Tahrir - Place de la Libération
France, Italy, Egypt, 91 min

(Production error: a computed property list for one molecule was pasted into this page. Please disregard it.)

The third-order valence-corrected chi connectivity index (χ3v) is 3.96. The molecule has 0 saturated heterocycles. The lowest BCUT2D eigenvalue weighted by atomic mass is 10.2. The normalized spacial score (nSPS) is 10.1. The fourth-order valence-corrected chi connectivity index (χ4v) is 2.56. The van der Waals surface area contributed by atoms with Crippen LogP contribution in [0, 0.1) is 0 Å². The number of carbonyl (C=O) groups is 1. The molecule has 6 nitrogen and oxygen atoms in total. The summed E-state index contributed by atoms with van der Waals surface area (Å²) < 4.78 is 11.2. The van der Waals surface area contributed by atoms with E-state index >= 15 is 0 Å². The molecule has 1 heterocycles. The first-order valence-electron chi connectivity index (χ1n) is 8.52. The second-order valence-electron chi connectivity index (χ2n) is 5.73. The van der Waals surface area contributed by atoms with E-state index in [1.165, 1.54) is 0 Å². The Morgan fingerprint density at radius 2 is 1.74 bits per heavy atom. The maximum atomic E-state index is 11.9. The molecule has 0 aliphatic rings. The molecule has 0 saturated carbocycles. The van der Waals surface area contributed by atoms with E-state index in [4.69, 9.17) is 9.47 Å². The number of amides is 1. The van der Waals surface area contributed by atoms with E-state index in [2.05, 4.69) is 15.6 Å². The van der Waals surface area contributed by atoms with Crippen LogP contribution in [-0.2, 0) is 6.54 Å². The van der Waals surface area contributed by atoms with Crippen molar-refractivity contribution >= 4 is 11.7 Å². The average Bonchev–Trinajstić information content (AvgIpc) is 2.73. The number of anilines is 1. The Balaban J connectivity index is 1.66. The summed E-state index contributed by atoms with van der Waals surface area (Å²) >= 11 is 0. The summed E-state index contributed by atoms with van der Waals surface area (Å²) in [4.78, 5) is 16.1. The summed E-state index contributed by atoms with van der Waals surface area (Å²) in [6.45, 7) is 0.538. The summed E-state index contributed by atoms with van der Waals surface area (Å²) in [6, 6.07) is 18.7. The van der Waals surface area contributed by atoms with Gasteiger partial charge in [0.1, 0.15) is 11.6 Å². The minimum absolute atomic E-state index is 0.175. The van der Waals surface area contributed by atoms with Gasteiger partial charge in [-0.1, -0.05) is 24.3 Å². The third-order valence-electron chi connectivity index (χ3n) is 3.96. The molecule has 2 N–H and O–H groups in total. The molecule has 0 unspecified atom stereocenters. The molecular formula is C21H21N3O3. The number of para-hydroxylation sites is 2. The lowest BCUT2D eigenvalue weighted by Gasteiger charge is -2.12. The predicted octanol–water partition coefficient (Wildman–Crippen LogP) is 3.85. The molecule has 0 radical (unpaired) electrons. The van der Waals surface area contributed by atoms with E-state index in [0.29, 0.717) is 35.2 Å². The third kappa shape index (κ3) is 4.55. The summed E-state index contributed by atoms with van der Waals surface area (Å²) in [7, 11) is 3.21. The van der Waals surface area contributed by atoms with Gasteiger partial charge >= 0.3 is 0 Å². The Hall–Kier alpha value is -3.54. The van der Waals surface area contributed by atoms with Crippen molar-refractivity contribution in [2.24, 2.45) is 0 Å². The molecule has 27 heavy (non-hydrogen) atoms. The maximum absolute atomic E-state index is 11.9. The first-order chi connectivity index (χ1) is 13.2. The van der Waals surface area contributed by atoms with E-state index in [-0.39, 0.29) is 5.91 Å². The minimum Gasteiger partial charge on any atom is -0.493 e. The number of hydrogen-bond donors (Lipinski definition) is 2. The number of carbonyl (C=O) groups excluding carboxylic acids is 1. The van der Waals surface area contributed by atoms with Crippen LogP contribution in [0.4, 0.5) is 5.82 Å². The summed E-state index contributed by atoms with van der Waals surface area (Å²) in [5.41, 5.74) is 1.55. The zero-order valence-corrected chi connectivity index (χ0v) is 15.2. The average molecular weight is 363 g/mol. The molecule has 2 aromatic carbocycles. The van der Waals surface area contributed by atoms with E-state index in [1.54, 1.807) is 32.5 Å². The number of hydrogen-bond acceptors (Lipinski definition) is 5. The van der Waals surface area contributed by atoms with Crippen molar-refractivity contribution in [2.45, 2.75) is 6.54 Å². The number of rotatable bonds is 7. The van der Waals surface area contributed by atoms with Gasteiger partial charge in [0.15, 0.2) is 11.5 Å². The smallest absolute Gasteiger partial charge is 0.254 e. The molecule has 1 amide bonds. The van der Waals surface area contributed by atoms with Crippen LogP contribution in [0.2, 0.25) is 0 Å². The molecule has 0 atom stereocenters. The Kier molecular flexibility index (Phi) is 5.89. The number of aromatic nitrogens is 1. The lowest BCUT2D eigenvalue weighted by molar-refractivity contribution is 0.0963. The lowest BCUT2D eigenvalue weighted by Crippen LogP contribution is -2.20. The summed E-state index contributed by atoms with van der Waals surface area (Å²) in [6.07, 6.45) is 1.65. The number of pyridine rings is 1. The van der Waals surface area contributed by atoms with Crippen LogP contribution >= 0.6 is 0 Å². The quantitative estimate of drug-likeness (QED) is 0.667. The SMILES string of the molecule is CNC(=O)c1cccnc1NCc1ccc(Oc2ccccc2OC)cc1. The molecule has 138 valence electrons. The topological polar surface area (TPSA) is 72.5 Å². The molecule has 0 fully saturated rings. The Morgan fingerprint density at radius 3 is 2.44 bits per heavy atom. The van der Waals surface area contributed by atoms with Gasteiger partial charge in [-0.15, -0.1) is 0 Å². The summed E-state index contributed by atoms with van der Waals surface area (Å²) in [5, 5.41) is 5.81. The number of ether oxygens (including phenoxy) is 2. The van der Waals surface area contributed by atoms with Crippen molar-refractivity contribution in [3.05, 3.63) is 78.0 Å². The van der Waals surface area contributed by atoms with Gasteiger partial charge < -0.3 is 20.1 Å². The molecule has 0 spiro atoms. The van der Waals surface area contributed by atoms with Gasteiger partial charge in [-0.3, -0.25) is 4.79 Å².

Cairo, 31 January 2011. Elsayed, Noha and Ahmed are three young Egyptians; for five days they have been occupying Tahrir Square, night and day. With thousands of other Egyptians, they shout, sing, slam and chant things they have not been able to say out loud before. Tahrir - Place de la libération is first and foremost a film of protest. Shooting on his own with a separate sound recorder (of the simplest kind, to avoid detection), Stefano Savona has put the emphasis on the spoken word, thrusting his microphone into the heart of the throng. As well as inventing slogans, the occupants of Tahrir Square have learned to obtain provisions and share what they have, throw stones, care for the injured, challenge the army, hang on to hard-won territory – an area of freedom where they get high on words in order to stand firm. It is this collective power, reinvented day by day, that emerges from this film: the making of a leaderless revolution, in which tragedy and celebration are bound up together, as long as the word endures. “Direct cinema is the image of the word”, as Pierre Perrault used to say. Another miracle.
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